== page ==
2 Related work

This section discusses prior work on visual descriptor inversion and the state-of-the-art descriptor designs that attempt to prevent such inversion.

Inversion of visual descriptors. Early results of reconstructing images from local descriptors was shown by Weinzaepfel et al[weinzaepfel2011reconstructing] by stitching the image patches from a known database with the closest distance to the input SIFT [lowe2004sift] descriptors in the feature space. d’Angelo et al[d2013bits] used a deconvolution approach on local binary descriptors such as BRIEF [calonder2010brief] and FREAK [alahi2012freak]. Vondrick et al[hoggles] used paired dictionary learning to invert HoG [zhu2006fast] features to reveal its limitations for object detection. On the global descriptor side, Kato and Harada [kato2014image] demonstrated image reconstruction from bag-of-words (BoW) descriptors [sivic2003video]. However, the quality of reconstructions by these early works were not sufficient to raise concerns about privacy or security.

Subsequent work introduced methods that steadily improved the quality of the reconstructions. Mahendran and Vedaldi [mahendran2015understanding] used a back-propagation technique with a natural image prior to invert CNN features as well as SIFT [liu2010sift] and HOG [zhu2006fast]. Dosovitskiy and Brox [dosovitskiy2016inverting] trained up-convolutional networks that estimate the input image from features in a regression fashion, and demonstrated superior results on both classical [lowe2004sift, zhu2006fast, ojala2002multiresolution] and CNN [krizhevsky2017imagenet] features. In the recent work, descriptor inversion methods have started to leverage larger and more advanced CNN models as well as employ advanced optimization techniques. Pittaluga et al[invsfm] and Dangwal et al[dangwal21] demonstrated sufficiently high reconstruction qualities, revealing not only semantic information but also details in the original images.

Preventing descriptor inversion for privacy. Descriptor inversion techniques may raise privacy concerns [invsfm, dangwal21, linecloud, weinzaepfel2011reconstructing]. For example, in computer vision systems where the visual descriptors are transferred between the device and the server, an honest-but-curious server may try to exploit the descriptors sent by the client device. In particular, many large-scale camera localization systems adopt cloud computing and storage, due to limited processing power, memory, and storage on mobile devices. Cryptographic methods like homomorphic encryption [erkin2009privacy, sadeghi2009efficient, yonetani2017privacy] can be used to protect descriptors, but they are too computationally expensive for large-scale applications.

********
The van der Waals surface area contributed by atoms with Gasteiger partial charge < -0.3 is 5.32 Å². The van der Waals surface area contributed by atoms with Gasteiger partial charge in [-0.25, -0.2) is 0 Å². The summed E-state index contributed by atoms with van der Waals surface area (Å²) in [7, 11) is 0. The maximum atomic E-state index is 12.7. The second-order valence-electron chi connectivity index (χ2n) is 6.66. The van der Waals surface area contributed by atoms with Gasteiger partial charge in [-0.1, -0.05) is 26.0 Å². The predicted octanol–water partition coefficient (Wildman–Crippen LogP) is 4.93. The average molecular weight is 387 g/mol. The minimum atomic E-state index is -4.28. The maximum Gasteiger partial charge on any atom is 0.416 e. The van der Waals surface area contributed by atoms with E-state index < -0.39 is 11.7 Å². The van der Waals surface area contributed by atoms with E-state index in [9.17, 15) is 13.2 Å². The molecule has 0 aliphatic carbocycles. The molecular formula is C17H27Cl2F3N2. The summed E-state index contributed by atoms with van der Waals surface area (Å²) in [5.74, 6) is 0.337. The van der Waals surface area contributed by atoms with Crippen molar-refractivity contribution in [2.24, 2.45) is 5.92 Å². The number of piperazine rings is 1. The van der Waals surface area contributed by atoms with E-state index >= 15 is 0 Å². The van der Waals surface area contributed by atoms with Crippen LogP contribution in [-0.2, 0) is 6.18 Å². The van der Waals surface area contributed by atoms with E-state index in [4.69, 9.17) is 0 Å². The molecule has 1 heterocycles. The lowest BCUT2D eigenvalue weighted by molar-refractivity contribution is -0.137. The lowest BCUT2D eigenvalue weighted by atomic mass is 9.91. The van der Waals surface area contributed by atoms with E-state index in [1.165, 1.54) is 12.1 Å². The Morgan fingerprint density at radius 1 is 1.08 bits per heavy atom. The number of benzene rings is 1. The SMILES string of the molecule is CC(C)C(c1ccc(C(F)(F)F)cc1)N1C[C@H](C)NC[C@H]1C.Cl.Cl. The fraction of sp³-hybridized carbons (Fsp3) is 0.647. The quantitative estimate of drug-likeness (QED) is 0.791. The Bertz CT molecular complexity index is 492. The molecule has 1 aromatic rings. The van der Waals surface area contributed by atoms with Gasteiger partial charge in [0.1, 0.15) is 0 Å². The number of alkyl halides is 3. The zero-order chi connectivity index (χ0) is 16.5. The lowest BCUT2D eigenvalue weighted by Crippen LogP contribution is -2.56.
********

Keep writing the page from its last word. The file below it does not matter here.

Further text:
Proposed by Speciale et al. [linecloud], the line-cloud representation obfuscate 2D / 3D point locations in the map building process [geppert2020privacy, shibuya2020privacy, geppert2021privacy] without compromising the accuracy in localization. However, since the descriptors are unchanged, Chelani et al[chelani2021howprivacypreserving] showed that line-clouds are vulnerable to inversion attacks if the underlying point-cloud is recovered.

Recently, Dusmanu et al[dusmanu2020privacy] proposed a privacy-preserving visual descriptor via lifting descriptors to affine subspaces, which conceals the visual content from inversion attacks. However, this comes with a significant cost on the descriptor’s utility in downstream tasks. Our work differs from [dusmanu2020privacy] in that we propose a learned content-concealing descriptor and explicitly train it for utility retention to achieve a better trade-off between the two.

3 Method

Figure 2: Top: Architecture of our content-concealing NinjaNet encoder . Bottom: A base descriptor with dimensionality is transformed to NinjaDesc of the same size e.g. .